Joint Helicopter Command

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Joint Helicopter Command
Joint helicopter command badge.png
Joint Helicopter Command badge
Active5 October 1999 – present
CountryFlag of the United Kingdom.svg  United Kingdom
BranchNaval Ensign of the United Kingdom.svg Naval Service
Flag of the British Army.svg  British Army
Ensign of the Royal Air Force.svg  Royal Air Force
TypeTri-service command
RoleBattlefield helicopter operations
Size
  • 15,000 personnel
  • 239 aircraft
Part of Army Headquarters
Headquarters Marlborough Lines, Andover
Motto(s)Across all boundaries
Aircraft
Commanders
Current commander Rear Admiral Jonathan Pentreath
Inaugural commander Air-Vice Marshal David Niven

Joint Helicopter Command (JHC) is a tri-service organisation uniting battlefield military helicopters of the British Armed Forces for command and coordination purposes. Joint Helicopter Command reports to Commander Field Army at Andover. [1]

Contents

History

Background

A Royal Navy Westland Sea King HC4 of the Commando Helicopter Force, seen in Norway during Arctic flying training in 2012. Royal Navy Sea King Mk4 HelicopterConducting Arctic Training in Norway MOD 45153643.jpg
A Royal Navy Westland Sea King HC4 of the Commando Helicopter Force, seen in Norway during Arctic flying training in 2012.

Over the years, the grouping of all battlefield support helicopters operated by the Fleet Air Arm, Army Air Corps and Royal Air Force into one of the services had been discussed, however the Ministry of Defence (MOD) believed that any advantages would be outweighed by the damaging impact such a re-organisation would have on ethos, morale and operational effectiveness. [2]

The Strategic Defence Review (SDR), published by the MOD in July 1998, announced that a Joint Helicopter Command (JHC) would be formed, which would deliver training, standards, doctrinal development and support for operations in order to maximise the availability of battlefield helicopters and reinforce their growing importance in military operations. JHC would be a tri-Service organisation, with personnel remaining part of their parent service. [3] The formation of JHC was considered by the MOD as one of the most important initiatives to result from the SDR. [4] The command was expected to draw on the equipment, personnel and expertise of the single services and be charged with providing the Joint Force Commander tailored packages of battlefield helicopters (from one or more service), support equipment and personnel, to meet operational requirements. The MOD's intention was to provide a single focus for the transfer of best practice from service to service and for removing, over time, differences in extant operating procedures. [2]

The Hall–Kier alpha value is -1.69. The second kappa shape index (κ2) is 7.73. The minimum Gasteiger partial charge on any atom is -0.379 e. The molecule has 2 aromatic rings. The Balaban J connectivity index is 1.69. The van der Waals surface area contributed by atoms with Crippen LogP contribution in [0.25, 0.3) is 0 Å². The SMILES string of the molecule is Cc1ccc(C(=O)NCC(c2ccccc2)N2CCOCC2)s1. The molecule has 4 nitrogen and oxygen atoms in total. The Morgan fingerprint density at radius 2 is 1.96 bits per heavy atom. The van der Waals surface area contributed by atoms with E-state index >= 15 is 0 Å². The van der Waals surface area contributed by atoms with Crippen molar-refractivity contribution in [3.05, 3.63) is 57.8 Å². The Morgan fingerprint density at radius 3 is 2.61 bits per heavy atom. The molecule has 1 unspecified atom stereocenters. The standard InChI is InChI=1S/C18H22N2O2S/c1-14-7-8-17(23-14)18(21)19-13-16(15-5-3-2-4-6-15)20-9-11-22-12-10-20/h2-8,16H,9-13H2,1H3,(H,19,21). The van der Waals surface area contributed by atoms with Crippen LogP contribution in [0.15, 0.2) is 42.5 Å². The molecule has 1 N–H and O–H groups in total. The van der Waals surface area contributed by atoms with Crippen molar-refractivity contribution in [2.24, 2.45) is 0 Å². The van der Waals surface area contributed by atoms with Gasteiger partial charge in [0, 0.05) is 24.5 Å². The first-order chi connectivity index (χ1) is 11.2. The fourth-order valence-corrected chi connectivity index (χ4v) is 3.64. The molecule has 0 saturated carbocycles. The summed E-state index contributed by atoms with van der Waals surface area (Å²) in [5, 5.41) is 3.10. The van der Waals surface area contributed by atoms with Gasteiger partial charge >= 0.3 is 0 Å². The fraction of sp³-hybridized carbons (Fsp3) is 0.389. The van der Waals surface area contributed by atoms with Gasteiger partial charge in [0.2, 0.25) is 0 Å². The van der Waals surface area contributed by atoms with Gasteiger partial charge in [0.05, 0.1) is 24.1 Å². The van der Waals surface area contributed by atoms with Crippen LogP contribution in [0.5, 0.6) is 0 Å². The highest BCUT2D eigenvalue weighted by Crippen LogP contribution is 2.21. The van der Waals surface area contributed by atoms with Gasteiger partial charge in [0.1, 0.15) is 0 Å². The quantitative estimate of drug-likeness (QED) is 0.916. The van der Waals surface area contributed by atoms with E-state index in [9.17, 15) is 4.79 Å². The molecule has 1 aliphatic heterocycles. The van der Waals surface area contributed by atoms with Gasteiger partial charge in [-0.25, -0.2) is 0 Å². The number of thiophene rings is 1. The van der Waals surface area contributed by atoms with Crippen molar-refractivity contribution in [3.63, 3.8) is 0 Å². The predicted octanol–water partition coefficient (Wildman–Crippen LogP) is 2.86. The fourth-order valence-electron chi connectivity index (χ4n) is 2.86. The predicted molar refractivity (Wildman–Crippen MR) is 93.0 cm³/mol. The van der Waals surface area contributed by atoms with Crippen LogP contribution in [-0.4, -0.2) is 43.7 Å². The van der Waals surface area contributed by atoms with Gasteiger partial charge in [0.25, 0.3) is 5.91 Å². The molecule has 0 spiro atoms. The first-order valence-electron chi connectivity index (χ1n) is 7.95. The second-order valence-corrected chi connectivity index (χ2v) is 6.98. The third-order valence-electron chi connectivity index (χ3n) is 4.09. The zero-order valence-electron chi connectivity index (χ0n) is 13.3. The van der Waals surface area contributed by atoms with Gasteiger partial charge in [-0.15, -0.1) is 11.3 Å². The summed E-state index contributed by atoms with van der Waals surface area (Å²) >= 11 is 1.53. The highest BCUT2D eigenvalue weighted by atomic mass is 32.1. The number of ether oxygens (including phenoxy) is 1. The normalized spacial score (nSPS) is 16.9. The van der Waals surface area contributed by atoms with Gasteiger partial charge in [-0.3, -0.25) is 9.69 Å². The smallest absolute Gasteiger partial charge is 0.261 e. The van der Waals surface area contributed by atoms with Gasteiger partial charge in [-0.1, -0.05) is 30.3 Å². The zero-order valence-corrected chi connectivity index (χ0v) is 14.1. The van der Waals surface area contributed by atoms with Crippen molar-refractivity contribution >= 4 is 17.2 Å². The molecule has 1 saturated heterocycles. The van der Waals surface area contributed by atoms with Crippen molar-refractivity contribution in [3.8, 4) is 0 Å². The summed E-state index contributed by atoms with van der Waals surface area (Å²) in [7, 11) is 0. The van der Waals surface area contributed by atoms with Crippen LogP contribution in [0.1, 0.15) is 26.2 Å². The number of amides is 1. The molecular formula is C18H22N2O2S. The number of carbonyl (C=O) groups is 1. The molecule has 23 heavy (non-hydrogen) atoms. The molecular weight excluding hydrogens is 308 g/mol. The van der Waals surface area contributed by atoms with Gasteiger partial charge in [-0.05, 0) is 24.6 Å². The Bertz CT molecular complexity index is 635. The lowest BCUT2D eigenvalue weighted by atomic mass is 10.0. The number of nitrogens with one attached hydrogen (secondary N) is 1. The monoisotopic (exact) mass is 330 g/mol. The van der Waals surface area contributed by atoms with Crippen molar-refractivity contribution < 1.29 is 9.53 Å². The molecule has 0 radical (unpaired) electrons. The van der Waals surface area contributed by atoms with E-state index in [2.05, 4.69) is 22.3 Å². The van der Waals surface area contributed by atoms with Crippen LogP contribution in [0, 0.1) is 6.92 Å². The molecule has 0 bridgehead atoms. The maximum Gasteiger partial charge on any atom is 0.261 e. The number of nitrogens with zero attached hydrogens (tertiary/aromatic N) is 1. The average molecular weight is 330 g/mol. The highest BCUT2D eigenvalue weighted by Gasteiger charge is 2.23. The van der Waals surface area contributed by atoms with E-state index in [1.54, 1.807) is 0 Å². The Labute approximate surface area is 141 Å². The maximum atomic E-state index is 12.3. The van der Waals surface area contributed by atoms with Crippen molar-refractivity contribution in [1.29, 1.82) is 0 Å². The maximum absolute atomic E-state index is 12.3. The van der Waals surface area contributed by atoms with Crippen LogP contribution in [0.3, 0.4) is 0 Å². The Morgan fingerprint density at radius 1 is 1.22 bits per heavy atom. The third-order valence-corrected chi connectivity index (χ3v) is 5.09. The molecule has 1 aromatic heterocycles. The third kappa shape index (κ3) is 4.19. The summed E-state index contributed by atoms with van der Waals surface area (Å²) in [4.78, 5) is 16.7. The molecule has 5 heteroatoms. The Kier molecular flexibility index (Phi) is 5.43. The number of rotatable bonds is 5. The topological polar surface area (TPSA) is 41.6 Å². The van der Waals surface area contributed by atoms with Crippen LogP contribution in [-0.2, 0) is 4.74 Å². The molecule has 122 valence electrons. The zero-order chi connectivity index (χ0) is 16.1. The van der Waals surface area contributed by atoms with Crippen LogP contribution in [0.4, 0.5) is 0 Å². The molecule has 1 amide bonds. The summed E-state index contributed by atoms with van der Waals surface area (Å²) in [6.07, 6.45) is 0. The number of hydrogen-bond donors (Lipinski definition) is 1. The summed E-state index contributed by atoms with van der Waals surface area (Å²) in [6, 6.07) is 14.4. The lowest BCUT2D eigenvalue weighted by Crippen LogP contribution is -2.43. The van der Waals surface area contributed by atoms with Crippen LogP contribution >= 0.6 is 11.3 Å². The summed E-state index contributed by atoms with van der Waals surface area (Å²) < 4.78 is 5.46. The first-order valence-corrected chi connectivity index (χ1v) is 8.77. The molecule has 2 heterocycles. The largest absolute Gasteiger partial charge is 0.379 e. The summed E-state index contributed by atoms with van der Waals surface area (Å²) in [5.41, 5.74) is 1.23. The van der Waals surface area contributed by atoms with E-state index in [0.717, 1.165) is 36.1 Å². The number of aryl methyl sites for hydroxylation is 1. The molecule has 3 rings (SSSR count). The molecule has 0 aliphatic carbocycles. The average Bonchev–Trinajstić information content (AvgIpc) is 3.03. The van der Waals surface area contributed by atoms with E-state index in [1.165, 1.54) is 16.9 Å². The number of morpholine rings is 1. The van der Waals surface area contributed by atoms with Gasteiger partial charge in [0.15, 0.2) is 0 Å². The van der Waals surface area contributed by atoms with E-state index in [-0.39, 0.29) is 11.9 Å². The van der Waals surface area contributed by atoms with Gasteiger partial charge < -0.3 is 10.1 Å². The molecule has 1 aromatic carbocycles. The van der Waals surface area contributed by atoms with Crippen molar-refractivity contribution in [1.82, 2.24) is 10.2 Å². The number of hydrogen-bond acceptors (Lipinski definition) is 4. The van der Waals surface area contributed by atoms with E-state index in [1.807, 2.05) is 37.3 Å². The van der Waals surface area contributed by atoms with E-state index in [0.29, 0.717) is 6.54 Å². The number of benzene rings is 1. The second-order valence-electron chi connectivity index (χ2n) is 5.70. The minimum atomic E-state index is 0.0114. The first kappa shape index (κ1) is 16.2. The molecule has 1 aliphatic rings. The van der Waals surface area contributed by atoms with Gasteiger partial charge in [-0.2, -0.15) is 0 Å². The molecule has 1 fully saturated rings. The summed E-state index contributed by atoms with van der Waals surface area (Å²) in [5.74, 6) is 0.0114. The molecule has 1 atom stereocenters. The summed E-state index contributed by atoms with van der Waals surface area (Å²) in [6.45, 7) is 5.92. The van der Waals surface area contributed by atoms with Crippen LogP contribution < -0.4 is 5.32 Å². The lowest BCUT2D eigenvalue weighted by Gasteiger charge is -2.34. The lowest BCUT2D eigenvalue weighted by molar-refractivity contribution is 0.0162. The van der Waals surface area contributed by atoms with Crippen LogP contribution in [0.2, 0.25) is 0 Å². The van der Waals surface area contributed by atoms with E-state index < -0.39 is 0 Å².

A Joint Helicopter Command Study Team was established to determine how JHC should operate. Four options for the location of JHC Headquarters were also examined, with RNAS Yeovilton in Somerset, AAC Netheravon in Wiltshire, HQ Land Command at Erskine Barracks in Wiltshire and RAF Benson in Oxfordshire, being considered for the role. [3]

Establishment

Joint Helicopter Command was formed on 5 October 1999, bringing together the Navy's commando helicopters, the Army's attack and light utility helicopters, and the RAF's support helicopters. [5] The Royal Navy's anti-surface warfare, anti-submarine warfare and airborne early warning helicopters, and RN and RAF search and rescue helicopters, were not included in JHC and remained under the control of the respective services. [3] JHC Headquarters was established alongside HQ Land Command at Erskine Barracks, with Air-Vice Marshal David Niven being the inaugural commander. [6] [7]

In 2007, JHC had over 15,000 personnel under its command, some 8,000 of who were part of 16 Air Assault Brigade This included over 900 volunteer reserves from the Territorial Army and Royal Auxiliary Air Force, and 380 MOD civilians. [8]

Joint Helicopter Command's largest operation to date has been Operation Telic, the invasion of Iraq. Following the invasion, Joint Helicopter Command maintained units in Iraq, in support of British and coalition forces deployed there. [9] Another detachment was also maintained in Afghanistan, as part of Operation Herrick. [10]

Role and operations

The majority of the United Kingdom's military helicopters come under JHC, although exceptions include the Royal Navy's fleet helicopters and the Defence Helicopter Flying School.

Command

Rear Admiral Jonathan Pentreath became commander of Joint Helicopter Command in April 2017. JHC is part of Army Headquarters and has its headquarters at the British Army's Marlborough Lines, Andover in Hampshire. [11]

A Lynx AH9A from 847 Naval Air Squadron, conducting dust landings at Naval Air Facility El Centro, California. Lynx Mk9A Helicopter at Naval Air Facility El Centro, USA MOD 45154523.jpg
A Lynx AH9A from 847 Naval Air Squadron, conducting dust landings at Naval Air Facility El Centro, California.

Joint Helicopter Force (US)

Since 2009, the US Navy station Naval Air Facility El Centro (NAFEC) in California has been home to Joint Helicopter Force (US), an element of JHC which provides pre-deployment and desert environmental qualification training. The deserts of Southern California have temperatures and terrain closely resembling those of Afghanistan, Iraq and Libya, where British helicopters have been on operational duty in recent years. [12]